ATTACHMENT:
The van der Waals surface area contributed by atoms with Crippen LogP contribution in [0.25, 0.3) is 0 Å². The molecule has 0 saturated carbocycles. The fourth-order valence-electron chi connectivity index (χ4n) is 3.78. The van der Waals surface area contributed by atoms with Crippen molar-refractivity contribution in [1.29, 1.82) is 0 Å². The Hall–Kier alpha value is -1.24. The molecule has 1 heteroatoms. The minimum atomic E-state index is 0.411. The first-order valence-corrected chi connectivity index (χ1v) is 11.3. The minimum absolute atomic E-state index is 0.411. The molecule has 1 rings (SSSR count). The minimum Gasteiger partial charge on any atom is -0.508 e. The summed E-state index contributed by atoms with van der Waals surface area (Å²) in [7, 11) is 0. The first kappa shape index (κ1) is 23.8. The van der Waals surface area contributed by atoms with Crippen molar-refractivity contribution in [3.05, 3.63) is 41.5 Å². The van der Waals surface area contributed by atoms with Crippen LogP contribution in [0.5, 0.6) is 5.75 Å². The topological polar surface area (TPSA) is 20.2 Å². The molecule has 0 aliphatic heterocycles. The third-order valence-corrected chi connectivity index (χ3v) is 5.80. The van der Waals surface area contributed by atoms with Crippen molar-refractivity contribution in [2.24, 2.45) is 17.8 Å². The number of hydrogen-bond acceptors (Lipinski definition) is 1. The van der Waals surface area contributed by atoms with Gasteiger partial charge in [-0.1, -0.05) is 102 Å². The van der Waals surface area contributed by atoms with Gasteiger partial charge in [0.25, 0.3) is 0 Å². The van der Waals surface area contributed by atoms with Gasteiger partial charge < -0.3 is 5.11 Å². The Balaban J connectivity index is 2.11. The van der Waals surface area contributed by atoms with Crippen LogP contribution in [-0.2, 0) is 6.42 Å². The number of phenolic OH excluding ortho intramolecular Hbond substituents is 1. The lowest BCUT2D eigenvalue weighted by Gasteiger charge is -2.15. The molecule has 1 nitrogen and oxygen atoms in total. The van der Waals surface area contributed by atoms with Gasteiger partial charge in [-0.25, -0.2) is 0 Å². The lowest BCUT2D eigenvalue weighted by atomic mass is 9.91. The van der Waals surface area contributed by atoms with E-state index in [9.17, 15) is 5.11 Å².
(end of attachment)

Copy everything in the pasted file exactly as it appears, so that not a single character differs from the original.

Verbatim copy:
The van der Waals surface area contributed by atoms with Crippen LogP contribution in [0.25, 0.3) is 0 Å². The molecule has 0 saturated carbocycles. The fourth-order valence-electron chi connectivity index (χ4n) is 3.78. The van der Waals surface area contributed by atoms with Crippen molar-refractivity contribution in [1.29, 1.82) is 0 Å². The Hall–Kier alpha value is -1.24. The molecule has 1 heteroatoms. The minimum atomic E-state index is 0.411. The first-order valence-corrected chi connectivity index (χ1v) is 11.3. The minimum absolute atomic E-state index is 0.411. The molecule has 1 rings (SSSR count). The minimum Gasteiger partial charge on any atom is -0.508 e. The summed E-state index contributed by atoms with van der Waals surface area (Å²) in [7, 11) is 0. The first kappa shape index (κ1) is 23.8. The van der Waals surface area contributed by atoms with Crippen molar-refractivity contribution in [3.05, 3.63) is 41.5 Å². The van der Waals surface area contributed by atoms with Crippen LogP contribution in [0.5, 0.6) is 5.75 Å². The topological polar surface area (TPSA) is 20.2 Å². The molecule has 0 aliphatic heterocycles. The third-order valence-corrected chi connectivity index (χ3v) is 5.80. The van der Waals surface area contributed by atoms with Crippen molar-refractivity contribution in [2.24, 2.45) is 17.8 Å². The number of hydrogen-bond acceptors (Lipinski definition) is 1. The van der Waals surface area contributed by atoms with Gasteiger partial charge in [-0.1, -0.05) is 102 Å². The van der Waals surface area contributed by atoms with Gasteiger partial charge in [0.25, 0.3) is 0 Å². The van der Waals surface area contributed by atoms with Gasteiger partial charge < -0.3 is 5.11 Å². The Balaban J connectivity index is 2.11. The van der Waals surface area contributed by atoms with Crippen LogP contribution in [-0.2, 0) is 6.42 Å². The number of phenolic OH excluding ortho intramolecular Hbond substituents is 1. The lowest BCUT2D eigenvalue weighted by Gasteiger charge is -2.15. The molecule has 1 nitrogen and oxygen atoms in total. The van der Waals surface area contributed by atoms with Gasteiger partial charge in [-0.25, -0.2) is 0 Å². The lowest BCUT2D eigenvalue weighted by atomic mass is 9.91. The van der Waals surface area contributed by atoms with E-state index in [9.17, 15) is 5.11 Å².